The chitin co­nun­drum


A visit to scenic Bay de Verde in March is a peace­ful, mov­ing ex­pe­ri­ence. On a bright day, the sun sparkles off the At­lantic Ocean and the snow-cov­ered ter­rain is in stark con­trast to the colour­ful houses and build­ings that dom­i­nate the land­scape. A dozen or so small fish­ing boats are pulled onto the slip, some propped up­right with sticks, or lean­ing on their sides as if in­ca­pac­i­tated by the land.

It’s quiet. It’s cold. And to a first-time visi­tor, there’s a sense of con­tent­ment.

But be­neath the sur­face, there’s ten­sion and un­cer­tainty in this com­mu­nity of less than 500, lo­cated at the end of the road on the north shore of Con­cep­tion Bay. At a time when most of ru­ral New­found­land is strug­gling to sur­vive, Bay de Verde is fac­ing a host of other is­sues.

It’s ar­guably the busiest fish­ing port in the prov­ince, and is a bee­hive of ac­tiv­ity in spring, sum­mer and fall. The lo­cal town coun­cil over­sees an an­nual bud­get of some $1.33 mil­lion, sig­nif­i­cantly more than many larger towns in the re­gion, and there’s full em­ploy­ment for those who want to work. In fact, peo­ple come from far and wide for jobs at the lo­cal crab and shrimp seafood pro­cess­ing plant.

But all this ac­tiv­ity also brings its share of chal­lenges and prob­lems. Like any port where seafood pro­cess­ing takes place, there’s the smell. Some call it the smell of money and suc­cess. Oth­ers hold their nose and qui­etly com­plain that some­thing should be done.

And with mil­lions of pounds of crab and shrimp be­ing landed and pro­cessed each fish­ing sea­son, there’s also vast quan­ti­ties of waste, mostly in the form of shells that are dis­posed of at the old mu­nic­i­pal dump.

The com­pany that op­er­ates the plant, Quin­lan Brothers Lim­ited, would like to stop this dump­ing and start mak­ing use of the shells, which are “ food qual­ity” when they come out of the plant.

The com­pany is propos­ing to es­tab­lish a full-scale chitin/chi­tosan pro­duc­tion fa­cil­ity ad­ja­cent to its ex­ist­ing plant. It’s a multi-mil­lion-dol­lar un­der­tak­ing that would see the com­pany part­ner with the Marine In­sti­tute and Me­mo­rial Univer­sity in an at­tempt to es­tab­lish “the most efficient and tech­no­log­i­cally ad­vanced chitin plants built to date,” ac­cord­ing to a doc­u­ment pre­pared by the com­pany and sub­mit­ted to the pro­vin­cial gov­ern­ment.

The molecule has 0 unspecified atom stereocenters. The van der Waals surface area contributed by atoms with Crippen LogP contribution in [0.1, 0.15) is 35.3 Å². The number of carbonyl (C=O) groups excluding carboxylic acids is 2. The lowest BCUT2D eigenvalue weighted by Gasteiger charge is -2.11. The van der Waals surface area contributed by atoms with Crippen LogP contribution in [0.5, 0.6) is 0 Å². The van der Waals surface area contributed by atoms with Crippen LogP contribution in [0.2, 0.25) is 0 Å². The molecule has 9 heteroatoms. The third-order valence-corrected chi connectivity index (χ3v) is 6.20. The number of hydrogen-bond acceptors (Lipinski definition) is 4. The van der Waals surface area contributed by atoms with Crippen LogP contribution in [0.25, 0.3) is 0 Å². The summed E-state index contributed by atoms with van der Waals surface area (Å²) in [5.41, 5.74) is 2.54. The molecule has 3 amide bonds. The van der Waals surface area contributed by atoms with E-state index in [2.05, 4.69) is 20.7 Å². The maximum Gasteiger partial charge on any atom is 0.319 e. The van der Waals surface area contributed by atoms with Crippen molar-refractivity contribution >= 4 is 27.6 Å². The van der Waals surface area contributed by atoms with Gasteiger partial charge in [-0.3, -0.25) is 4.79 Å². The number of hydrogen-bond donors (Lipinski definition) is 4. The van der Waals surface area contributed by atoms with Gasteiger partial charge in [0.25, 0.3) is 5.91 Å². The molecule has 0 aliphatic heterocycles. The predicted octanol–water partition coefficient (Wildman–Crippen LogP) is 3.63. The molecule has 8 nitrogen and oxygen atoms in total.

It sounds en­cour­ag­ing, and would bring at least an­other half-dozen jobs to the town. But this pro­posal has a his­tory in the re­gion, and it’s not all rosy.

Ini­tially, the com­pany pro­posed es­tab­lish­ing the plant 12 kilo­me­tres away in Old Per­li­can, where it also op­er­ates a ground­fish plant. The pro­ject was given the green light by then en­vi­ron­ment and con­ser­va­tion min­is­ter Char­lene John­son, who is the lo­cal MHA.

But Old Per­li­can res­i­dents rose up, cir­cu­lated a pe­ti­tion, and the ap­pli­ca­tion was shelved. There were con­cerns with, among other things, the use of chem­i­cals such as hy­drochlo­ric acid, and the dis­charge of ef­flu­ent into the town’s sewer sys­tem.

Two years later, the com­pany is back with its ap­pli­ca­tion, but this time to the Town of Bay de Verde. Ear­lier this month, coun­cil voted 4-3 to grant con­di­tional ap­proval. But it’s ap­par­ent that many of the same con­cerns that soured Old Per­li­can res­i­dents are alive and well in Bay de Verde. Thus, the co­nun­drum. Lead­ers in Bay de Verde un­der­stand the volatil­ity of the New­found­land fish­ery, and are keen to en­sure the in­dus­try re­mains a vi­able player in their town for years to come. With all the talk of ra­tio­nal­iza­tion and down­siz­ing, towns like Bay de Verde are look­ing for ev­ery av­enue pos­si­ble to strengthen its con­nec­tion to the fish­ery. Some ar­gue that a chitin plant would do just that. But op­po­nents of the pro­ject say the en­vi­ron­men­tal risks are not worth the num­ber of jobs that will be cre­ated, and some are call­ing for a plebiscite that would give ev­ery res­i­dent a say in the de­ci­sion.

What to do? It’s a dif­fi­cult is­sue, to be sure, and there’s a risk the com­pany may throw up its hands and walk away from the pro­ject. But cit­i­zens of Bay de Verde have a right to de­cide what kind of in­dus­try sets up in their back­yards, and per­haps that’s the an­swer here.

Why not let the en­vi­ron­men­tal ap­proval process fol­low its nat­u­ral course, and once all the ques­tions have been an­swered and the ex­perts de­cide whether or not the pro­ject should pro­ceed, put the is­sue back into the hands of res­i­dents in the form of a plebiscite?

It seems only fair.

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